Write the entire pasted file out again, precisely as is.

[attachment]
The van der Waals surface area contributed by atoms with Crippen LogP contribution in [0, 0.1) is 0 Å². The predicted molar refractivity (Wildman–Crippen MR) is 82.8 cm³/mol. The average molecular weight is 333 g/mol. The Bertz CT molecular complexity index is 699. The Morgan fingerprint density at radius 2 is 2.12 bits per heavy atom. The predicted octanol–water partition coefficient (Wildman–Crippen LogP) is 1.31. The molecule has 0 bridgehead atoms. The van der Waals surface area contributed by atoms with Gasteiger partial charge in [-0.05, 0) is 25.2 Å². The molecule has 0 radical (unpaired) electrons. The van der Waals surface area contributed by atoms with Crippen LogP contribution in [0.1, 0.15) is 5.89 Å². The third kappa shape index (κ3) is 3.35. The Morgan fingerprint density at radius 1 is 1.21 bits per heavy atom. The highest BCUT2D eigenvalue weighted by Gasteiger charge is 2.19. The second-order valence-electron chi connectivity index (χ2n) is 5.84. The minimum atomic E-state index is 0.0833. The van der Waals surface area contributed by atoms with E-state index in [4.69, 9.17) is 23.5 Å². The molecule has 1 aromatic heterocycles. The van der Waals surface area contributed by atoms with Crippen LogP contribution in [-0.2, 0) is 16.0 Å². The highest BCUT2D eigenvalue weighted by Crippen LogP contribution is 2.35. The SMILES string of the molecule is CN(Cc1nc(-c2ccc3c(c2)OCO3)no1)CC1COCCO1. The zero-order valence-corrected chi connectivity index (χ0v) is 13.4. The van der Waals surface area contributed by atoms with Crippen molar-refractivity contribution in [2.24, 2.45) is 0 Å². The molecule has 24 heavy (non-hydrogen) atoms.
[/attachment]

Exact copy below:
The van der Waals surface area contributed by atoms with Crippen LogP contribution in [0, 0.1) is 0 Å². The predicted molar refractivity (Wildman–Crippen MR) is 82.8 cm³/mol. The average molecular weight is 333 g/mol. The Bertz CT molecular complexity index is 699. The Morgan fingerprint density at radius 2 is 2.12 bits per heavy atom. The predicted octanol–water partition coefficient (Wildman–Crippen LogP) is 1.31. The molecule has 0 bridgehead atoms. The van der Waals surface area contributed by atoms with Gasteiger partial charge in [-0.05, 0) is 25.2 Å². The molecule has 0 radical (unpaired) electrons. The van der Waals surface area contributed by atoms with Crippen LogP contribution in [0.1, 0.15) is 5.89 Å². The third kappa shape index (κ3) is 3.35. The Morgan fingerprint density at radius 1 is 1.21 bits per heavy atom. The highest BCUT2D eigenvalue weighted by Gasteiger charge is 2.19. The second-order valence-electron chi connectivity index (χ2n) is 5.84. The minimum atomic E-state index is 0.0833. The van der Waals surface area contributed by atoms with E-state index in [4.69, 9.17) is 23.5 Å². The molecule has 1 aromatic heterocycles. The van der Waals surface area contributed by atoms with Crippen LogP contribution in [-0.2, 0) is 16.0 Å². The highest BCUT2D eigenvalue weighted by Crippen LogP contribution is 2.35. The SMILES string of the molecule is CN(Cc1nc(-c2ccc3c(c2)OCO3)no1)CC1COCCO1. The zero-order valence-corrected chi connectivity index (χ0v) is 13.4. The van der Waals surface area contributed by atoms with Crippen molar-refractivity contribution in [2.24, 2.45) is 0 Å². The molecule has 24 heavy (non-hydrogen) atoms.